The entertainment, at least that part of which that we attended, was exceptional. A quartet of opera singers who would find a place as soloists in any opera house in the world, gave several recitals, accompanied by a first rate pianist. While we did not see the dancers, by general agreement they were excellent. For those so inclined, the Italian national chess champion, an International Master, gave lessons every day and took on all comers.
We encountered very few queues aboard ship, and when there was one, no one attempted to cut into it. There were four banks of elevators and there was no time at which one encountered excessive waiting periods. Embarkation was exemplary. One could check in one's luggage at the Venice railway station, walk a short distance to the Piazzale Roma where buses were waiting to take you to the ship and, if one had taken the trouble to pre-register on line, be aboard within minutes. Disembarkation was something of a muddle - some passengers waited over two hours in the lounges—but this was not MSC's fault, the U.S. customs and immigration services hadn't assigned sufficient personnel to cope with so many passengers.
This is not to say that we have no criticisms. Most annoying were the announcements, which were read off in five languages three times a day for a total of 45 minutes, were stridently loud, and mostly consisted of hypes for various money earning on board activities. Deck chairs and tables, in spite of posted prohibitions, were, almost without exception, reserved with towels throughout the day. Given the nature of the case, it was impossible for us to determine if, as has been alleged, the absentee culprits were mostly German and Italians, or if all nationalities sinned equally, but the point is that no attempt was made by the crew to remedy the situation. Smoking was permitted only on one side of the swimming pool deck, but as some genius had decreed that this was to be the windward side, everyone got the full benefit of the tobacco fumes. Dinners were consistently themed, a different nationality was featured every evening. The results varied, running from the good to the mediocre. MSC would have done better to stick with Italian cuisine, which they did very well indeed. Dinner, moreover, was painfully long. It never took less than two hours, sometimes it was closer to three. This was not the fault of the stewards who did their best; they simply had too many diners at their stations and there seemed to be a serious bottleneck in the kitchen.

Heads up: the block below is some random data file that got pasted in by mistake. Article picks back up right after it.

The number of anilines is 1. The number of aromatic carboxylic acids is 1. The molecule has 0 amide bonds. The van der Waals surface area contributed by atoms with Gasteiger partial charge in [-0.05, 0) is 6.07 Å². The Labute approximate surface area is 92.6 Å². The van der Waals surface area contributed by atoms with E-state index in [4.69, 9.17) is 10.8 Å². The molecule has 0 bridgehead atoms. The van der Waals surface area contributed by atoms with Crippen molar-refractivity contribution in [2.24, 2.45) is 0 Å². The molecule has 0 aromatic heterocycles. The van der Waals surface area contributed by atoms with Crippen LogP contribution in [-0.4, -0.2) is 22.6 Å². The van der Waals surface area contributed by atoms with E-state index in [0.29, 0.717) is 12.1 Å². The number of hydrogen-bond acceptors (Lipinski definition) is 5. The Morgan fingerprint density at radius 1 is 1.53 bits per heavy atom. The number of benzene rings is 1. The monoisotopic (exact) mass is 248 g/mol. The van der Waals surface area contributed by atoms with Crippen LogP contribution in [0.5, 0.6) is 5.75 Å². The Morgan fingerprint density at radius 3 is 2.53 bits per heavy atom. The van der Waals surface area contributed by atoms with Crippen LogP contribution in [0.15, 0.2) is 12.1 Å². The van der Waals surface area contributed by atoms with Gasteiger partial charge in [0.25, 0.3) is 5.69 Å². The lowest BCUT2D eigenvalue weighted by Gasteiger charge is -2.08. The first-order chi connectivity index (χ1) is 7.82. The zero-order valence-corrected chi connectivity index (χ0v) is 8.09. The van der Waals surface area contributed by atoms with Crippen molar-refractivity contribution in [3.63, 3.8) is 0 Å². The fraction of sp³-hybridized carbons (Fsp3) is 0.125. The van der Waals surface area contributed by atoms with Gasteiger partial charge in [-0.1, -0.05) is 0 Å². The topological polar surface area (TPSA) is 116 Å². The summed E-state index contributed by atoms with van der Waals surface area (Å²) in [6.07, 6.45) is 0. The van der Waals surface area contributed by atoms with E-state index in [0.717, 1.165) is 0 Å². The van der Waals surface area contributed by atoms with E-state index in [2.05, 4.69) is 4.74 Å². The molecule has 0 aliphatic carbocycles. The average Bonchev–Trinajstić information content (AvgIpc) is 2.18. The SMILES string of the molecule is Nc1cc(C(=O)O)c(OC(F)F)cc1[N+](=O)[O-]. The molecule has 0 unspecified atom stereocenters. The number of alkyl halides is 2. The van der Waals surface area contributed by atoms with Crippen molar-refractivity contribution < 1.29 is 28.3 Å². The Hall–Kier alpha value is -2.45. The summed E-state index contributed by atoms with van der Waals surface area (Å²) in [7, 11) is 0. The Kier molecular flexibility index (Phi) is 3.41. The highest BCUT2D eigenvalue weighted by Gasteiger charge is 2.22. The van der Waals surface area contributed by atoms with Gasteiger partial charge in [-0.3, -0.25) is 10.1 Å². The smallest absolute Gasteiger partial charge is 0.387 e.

The shore excursions were ludicrously overpriced, one was always better off making one's own arrangements. Get your information before you get on board as the "travel desk" did not provide any information on ports. We arranged for an historical and cultural tour of Carthage, and were quite pleased, but tablemates took a similar tour and got the usual "carpet sales" stop which robbed them of precious time in port, at top dollar! So, do your homework and ask questions about the tour in advance.
In short, this is not a luxury cruise line, but then it isn't priced like one either. In our opinion it is comparable to Celebrity and Holland America: Some things are better, some not as good, but that is the level one is talking about.